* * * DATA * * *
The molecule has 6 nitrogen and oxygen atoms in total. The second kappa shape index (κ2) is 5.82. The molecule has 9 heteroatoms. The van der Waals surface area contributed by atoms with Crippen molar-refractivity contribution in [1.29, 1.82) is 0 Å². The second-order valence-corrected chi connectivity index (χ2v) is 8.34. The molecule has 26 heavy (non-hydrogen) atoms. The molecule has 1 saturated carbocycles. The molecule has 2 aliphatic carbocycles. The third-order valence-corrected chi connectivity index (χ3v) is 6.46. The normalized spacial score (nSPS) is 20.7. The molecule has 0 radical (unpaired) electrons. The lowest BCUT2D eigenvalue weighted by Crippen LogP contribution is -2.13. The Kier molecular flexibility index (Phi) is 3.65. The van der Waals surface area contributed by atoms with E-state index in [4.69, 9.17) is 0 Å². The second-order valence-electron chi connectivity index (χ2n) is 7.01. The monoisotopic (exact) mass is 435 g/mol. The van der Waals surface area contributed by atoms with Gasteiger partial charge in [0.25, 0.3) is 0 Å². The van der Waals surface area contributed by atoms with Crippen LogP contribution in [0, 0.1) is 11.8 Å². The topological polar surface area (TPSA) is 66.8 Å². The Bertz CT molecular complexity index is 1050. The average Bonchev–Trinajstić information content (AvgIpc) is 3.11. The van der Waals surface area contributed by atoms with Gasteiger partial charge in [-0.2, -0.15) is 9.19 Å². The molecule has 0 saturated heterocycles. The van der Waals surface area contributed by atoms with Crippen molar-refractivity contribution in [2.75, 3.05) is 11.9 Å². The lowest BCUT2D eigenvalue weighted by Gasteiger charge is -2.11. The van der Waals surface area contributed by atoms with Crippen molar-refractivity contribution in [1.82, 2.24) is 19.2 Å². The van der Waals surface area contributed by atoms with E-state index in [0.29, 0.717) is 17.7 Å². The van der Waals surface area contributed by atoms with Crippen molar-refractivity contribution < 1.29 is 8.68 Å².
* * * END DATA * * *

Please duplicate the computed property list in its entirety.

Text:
The molecule has 6 nitrogen and oxygen atoms in total. The second kappa shape index (κ2) is 5.82. The molecule has 9 heteroatoms. The van der Waals surface area contributed by atoms with Crippen molar-refractivity contribution in [1.29, 1.82) is 0 Å². The second-order valence-corrected chi connectivity index (χ2v) is 8.34. The molecule has 26 heavy (non-hydrogen) atoms. The molecule has 1 saturated carbocycles. The molecule has 2 aliphatic carbocycles. The third-order valence-corrected chi connectivity index (χ3v) is 6.46. The normalized spacial score (nSPS) is 20.7. The molecule has 0 radical (unpaired) electrons. The lowest BCUT2D eigenvalue weighted by Crippen LogP contribution is -2.13. The Kier molecular flexibility index (Phi) is 3.65. The van der Waals surface area contributed by atoms with E-state index in [4.69, 9.17) is 0 Å². The second-order valence-electron chi connectivity index (χ2n) is 7.01. The monoisotopic (exact) mass is 435 g/mol. The van der Waals surface area contributed by atoms with Gasteiger partial charge in [0.25, 0.3) is 0 Å². The van der Waals surface area contributed by atoms with Crippen LogP contribution in [0, 0.1) is 11.8 Å². The topological polar surface area (TPSA) is 66.8 Å². The Bertz CT molecular complexity index is 1050. The average Bonchev–Trinajstić information content (AvgIpc) is 3.11. The van der Waals surface area contributed by atoms with Gasteiger partial charge in [-0.2, -0.15) is 9.19 Å². The molecule has 0 saturated heterocycles. The van der Waals surface area contributed by atoms with Crippen molar-refractivity contribution in [2.75, 3.05) is 11.9 Å². The lowest BCUT2D eigenvalue weighted by Gasteiger charge is -2.11. The van der Waals surface area contributed by atoms with Crippen molar-refractivity contribution in [1.82, 2.24) is 19.2 Å². The van der Waals surface area contributed by atoms with E-state index in [0.29, 0.717) is 17.7 Å². The van der Waals surface area contributed by atoms with Crippen molar-refractivity contribution < 1.29 is 8.68 Å².